Linked by Thom Holwerda on Tue 15th Jan 2013 21:24 UTC
General Development "I was really excited to write this article, because it gave me an excuse to really think about what beautiful code is. I still don't think I know, and maybe it's entirely subjective. I do think the two biggest things, for me at least, are stylistic indenting and maximum const-ness. A lot of the stylistic choices are definitely my personal preferences, and I'm sure other programmers will have different opinions. I think the choice of what style to use is up to whoever has to read and write the code, but I certainly think it's something worth thinking about. I would suggest everyone look at the Doom 3 source code because I think it exemplifies beautiful code, as a complete package: from system design down to how to tab space the characters." John Carmack himself replies in the comments.
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RE[5]: Good article
by henderson101 on Wed 16th Jan 2013 17:45 UTC in reply to "RE[4]: Good article"
henderson101
Member since:
2006-05-30

With regards to "WithEvents" - yes probably. But that's not what the MSDN says. As far as I can see, it's required when the "handles" clause is being used. That's not really legacy then.

VB.NET is completely type safe.


No it's not... not in the "you can't use the wrong type because it won't compile" sense of the notion. VB will happily munge and cast between integral types and Decimal/Double. VB will silently cast a Boolean to an integer. This should not compile, but it does:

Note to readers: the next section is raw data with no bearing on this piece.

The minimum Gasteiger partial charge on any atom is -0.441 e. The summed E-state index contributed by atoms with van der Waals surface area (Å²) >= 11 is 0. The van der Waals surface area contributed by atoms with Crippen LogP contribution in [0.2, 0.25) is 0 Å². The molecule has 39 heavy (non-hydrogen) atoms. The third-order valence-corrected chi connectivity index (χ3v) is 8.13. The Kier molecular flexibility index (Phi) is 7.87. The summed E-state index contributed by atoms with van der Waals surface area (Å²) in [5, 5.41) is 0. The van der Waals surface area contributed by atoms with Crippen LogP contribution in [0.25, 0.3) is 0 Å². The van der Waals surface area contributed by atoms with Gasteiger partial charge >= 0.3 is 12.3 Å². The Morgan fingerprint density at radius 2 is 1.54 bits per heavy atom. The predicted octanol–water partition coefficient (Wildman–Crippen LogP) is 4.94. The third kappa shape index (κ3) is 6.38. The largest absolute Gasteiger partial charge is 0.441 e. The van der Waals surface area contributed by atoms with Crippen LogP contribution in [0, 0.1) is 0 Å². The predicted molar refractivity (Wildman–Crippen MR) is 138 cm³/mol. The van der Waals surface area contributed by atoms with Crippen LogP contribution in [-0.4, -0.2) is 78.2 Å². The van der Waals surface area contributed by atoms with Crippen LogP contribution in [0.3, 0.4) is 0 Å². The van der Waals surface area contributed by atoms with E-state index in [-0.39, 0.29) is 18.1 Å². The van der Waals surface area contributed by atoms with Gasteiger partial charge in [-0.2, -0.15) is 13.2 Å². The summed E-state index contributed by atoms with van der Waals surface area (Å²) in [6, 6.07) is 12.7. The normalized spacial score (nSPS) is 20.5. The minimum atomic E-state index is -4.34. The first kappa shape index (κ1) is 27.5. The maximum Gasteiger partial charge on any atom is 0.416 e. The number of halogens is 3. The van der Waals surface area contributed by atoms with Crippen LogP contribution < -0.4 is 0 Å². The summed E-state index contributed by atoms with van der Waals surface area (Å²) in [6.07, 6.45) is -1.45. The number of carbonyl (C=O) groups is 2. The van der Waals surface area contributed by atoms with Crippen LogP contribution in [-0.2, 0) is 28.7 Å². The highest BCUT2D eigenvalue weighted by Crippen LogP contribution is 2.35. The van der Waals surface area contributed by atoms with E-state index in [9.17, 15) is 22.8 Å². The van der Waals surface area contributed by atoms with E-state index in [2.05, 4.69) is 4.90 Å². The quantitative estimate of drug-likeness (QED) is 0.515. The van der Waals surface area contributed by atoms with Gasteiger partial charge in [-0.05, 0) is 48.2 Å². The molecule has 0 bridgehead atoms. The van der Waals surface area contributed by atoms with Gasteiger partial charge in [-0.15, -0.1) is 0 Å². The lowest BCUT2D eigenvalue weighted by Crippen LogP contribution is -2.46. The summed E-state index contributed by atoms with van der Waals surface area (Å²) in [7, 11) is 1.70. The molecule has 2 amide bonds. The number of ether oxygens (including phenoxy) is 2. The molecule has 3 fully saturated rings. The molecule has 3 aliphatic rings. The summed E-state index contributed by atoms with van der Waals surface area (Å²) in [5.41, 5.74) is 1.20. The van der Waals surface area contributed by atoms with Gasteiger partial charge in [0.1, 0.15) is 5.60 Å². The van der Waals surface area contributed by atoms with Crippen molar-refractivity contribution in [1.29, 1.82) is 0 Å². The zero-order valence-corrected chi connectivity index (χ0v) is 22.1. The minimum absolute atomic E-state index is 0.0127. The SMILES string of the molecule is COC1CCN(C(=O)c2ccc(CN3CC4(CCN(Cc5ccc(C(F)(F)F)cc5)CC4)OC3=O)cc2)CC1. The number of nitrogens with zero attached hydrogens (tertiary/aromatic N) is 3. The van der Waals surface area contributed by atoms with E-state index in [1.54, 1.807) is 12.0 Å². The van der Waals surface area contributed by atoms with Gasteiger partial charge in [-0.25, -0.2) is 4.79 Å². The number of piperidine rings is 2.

Dim X as Boolean

Function WFT as Boolean
Return X
End Function

....
Switch Case Y
Case WTF ''This could be anything
....

Also, the switch statement with a boolean is probably going to evaluate to zero,


Yeah, probably. But when you have to run code to verify that fact, it's screaming "walk away" to me.

because that's what a bool of false (default value for the bool value type) evaluates to when converted to an int.


And the compiler silently casts the Bool to an Integer. That might be how VB6 worked, but VB.Net uses the CLR and so an explicit cast is required. How helpful VB.

Oh, and rewinding to "type safe".. try turning off Option Strict and Option Explicit and see how much worse you can make stuff... you don't even need to declare the return types of Functions... VB just guesses for you and silently casts the result to the type you assign the result to. Even with it on, you can still do everything else I mention. The first thing I do with VB code these days is look at the project properties and if it isn't already set, build it with Option Explicit and Option Strict turned on and fix all the errors. It is far, far too common to still find shops using VB.Net as if it was VB6.

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